House Republicans on November 2 unveiled their much-anticipated tax reform legislation, the Tax Cuts and Jobs Act (HR 1). The 429-page bill represents the House Ways and Means Committee’s first legislative offer to significantly overhaul the U.S. Tax Code.
The bill loosely follows the unified framework released by the House, Senate and Trump Administration in September. House Ways and Means Chairman Kevin Brady, R-Tex., who has spearheaded tax reform efforts among House Republicans, said on November 2 after meeting with Trump at the White House that the president is “all in.” Brady told reporters at the White House, “The president is here today leading on tax reform…you are seeing with singular purpose a unified effort to break the status quo, to drain the swamp of this tax code and to change it for the better for the American people.”
During the November 2 meeting with House Republicans at the White House, Trump said he wants to see a bill on his desk by Thanksgiving. In a statement released by the president on the same day, Trump applauded the Ways and Means Committee for introducing the bill, calling it an important step toward providing tax relief for Americans. “My tax reform priorities have been the same since day one: bringing tax cuts for hardworking, middle-income Americans; eliminating unfair loopholes and deductions; and slashing business taxes so employers can create jobs, raise wages, and dominate their competition around the world.”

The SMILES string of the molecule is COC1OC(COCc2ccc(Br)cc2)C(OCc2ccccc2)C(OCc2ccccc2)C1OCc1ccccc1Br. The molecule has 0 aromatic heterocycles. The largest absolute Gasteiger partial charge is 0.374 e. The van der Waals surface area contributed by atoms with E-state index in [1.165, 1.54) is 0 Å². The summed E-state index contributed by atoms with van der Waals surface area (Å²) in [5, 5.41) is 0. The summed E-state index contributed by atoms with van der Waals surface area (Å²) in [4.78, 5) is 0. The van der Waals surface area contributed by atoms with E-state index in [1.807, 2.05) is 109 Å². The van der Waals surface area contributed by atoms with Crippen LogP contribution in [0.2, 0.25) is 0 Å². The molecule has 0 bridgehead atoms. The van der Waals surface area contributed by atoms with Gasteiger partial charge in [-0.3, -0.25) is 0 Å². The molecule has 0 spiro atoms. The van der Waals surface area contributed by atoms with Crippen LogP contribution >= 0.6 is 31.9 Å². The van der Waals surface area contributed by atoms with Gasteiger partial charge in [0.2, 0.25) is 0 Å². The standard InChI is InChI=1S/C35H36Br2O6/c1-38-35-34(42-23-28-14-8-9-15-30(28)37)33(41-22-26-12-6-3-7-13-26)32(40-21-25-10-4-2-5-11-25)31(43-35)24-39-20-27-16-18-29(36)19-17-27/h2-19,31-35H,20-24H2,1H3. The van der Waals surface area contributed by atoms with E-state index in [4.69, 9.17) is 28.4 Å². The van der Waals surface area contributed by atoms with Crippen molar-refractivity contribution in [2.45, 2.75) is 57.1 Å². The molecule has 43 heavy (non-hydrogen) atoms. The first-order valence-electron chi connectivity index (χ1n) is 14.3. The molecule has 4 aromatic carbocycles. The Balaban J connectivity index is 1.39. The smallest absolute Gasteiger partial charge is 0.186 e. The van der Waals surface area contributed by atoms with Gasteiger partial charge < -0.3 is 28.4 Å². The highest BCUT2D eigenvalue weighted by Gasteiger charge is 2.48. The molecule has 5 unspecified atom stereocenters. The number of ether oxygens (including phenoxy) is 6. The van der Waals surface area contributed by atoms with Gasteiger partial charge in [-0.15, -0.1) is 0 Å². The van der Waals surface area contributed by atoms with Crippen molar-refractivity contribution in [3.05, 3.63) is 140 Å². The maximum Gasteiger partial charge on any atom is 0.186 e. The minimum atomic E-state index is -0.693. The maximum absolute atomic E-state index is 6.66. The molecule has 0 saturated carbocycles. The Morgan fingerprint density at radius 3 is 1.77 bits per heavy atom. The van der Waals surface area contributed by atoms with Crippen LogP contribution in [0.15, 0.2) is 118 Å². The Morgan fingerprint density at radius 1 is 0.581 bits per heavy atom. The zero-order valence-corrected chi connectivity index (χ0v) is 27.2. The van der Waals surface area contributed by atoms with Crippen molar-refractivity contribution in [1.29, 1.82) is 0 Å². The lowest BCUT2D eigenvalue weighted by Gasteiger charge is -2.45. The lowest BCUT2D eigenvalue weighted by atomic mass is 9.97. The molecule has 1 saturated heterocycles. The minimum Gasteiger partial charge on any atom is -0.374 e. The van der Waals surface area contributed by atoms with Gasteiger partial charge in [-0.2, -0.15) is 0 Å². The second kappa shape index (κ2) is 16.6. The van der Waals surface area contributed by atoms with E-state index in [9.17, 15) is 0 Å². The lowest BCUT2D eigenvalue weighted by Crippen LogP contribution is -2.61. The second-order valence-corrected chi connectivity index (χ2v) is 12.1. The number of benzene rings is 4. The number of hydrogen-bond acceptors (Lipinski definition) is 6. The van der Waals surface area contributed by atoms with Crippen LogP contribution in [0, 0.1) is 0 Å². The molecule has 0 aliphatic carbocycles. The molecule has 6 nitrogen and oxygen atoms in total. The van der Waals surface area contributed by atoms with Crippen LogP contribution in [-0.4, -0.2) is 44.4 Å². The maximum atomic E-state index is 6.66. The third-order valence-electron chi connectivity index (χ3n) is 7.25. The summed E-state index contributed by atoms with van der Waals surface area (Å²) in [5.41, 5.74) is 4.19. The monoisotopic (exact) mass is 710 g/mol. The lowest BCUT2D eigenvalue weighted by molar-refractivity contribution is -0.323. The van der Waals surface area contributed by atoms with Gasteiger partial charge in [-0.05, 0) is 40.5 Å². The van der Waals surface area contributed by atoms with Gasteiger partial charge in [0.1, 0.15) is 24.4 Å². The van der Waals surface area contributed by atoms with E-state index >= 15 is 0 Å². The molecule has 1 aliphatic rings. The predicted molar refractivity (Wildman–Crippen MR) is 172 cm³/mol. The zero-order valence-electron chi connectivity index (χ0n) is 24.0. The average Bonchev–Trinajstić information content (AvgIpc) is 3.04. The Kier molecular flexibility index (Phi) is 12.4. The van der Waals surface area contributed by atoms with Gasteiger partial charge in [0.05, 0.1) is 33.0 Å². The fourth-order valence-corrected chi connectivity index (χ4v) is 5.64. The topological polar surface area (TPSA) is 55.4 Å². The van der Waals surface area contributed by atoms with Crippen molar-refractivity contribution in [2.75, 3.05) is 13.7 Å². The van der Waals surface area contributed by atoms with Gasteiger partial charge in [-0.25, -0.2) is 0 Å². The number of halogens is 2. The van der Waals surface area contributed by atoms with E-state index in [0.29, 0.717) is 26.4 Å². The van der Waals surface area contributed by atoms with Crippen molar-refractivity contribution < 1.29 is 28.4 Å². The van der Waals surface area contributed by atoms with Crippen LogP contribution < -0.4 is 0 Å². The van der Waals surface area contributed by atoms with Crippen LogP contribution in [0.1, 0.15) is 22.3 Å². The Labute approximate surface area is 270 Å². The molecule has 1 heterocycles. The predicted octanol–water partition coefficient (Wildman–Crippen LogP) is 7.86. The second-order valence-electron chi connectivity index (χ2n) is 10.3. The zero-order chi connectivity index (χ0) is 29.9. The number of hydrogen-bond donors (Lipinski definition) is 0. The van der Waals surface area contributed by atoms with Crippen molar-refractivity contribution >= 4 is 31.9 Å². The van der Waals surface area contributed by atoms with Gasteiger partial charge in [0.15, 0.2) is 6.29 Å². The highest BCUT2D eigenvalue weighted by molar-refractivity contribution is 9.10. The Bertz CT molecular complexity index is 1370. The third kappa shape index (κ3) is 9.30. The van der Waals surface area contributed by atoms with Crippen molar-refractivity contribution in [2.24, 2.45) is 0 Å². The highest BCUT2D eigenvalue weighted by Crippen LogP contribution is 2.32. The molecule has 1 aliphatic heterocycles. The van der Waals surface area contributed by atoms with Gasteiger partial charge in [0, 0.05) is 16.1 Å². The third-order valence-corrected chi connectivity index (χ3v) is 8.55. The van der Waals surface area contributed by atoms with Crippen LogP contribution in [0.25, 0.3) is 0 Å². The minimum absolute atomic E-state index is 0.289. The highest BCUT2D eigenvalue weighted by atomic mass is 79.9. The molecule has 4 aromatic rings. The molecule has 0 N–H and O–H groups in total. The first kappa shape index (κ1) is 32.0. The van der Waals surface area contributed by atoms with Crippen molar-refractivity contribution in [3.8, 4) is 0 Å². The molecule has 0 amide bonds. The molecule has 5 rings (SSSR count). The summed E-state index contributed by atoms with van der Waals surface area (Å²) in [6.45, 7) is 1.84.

On the individual side of the tax code, the Tax Cuts and Jobs Act proposes to do the following (beginning in 2018):
- – Lower the individual tax rates for low-to-middle income taxpayers to 12, 25, and 35 percent. For joint returns, the 12 percent bracket would be $24,000 to $90,000, the 25 percent would start at $90,000; and at $260,000 for the 35 percent bracket (half for single, individual filers). The bill would maintain the current 39.6 percent tax rate for joint filers with taxable income of more than $1 million ($500,000 for individuals);
- – Increase the standard deduction from $6,350 to $12,200 for individuals and $12,700 to $24,400 for married couples;
- – Aim to simplify the tax code and filing process by eliminating “special-interest deductions;”
- – Establish a new Family Credit, which includes expanding the Child Tax Credit from $1,000 to $1,600, and providing a credit of $300 for each parent and non-child dependent to help all families;
- – Eliminate personal exemptions;
- – Preserve the Earned Income Tax Credit;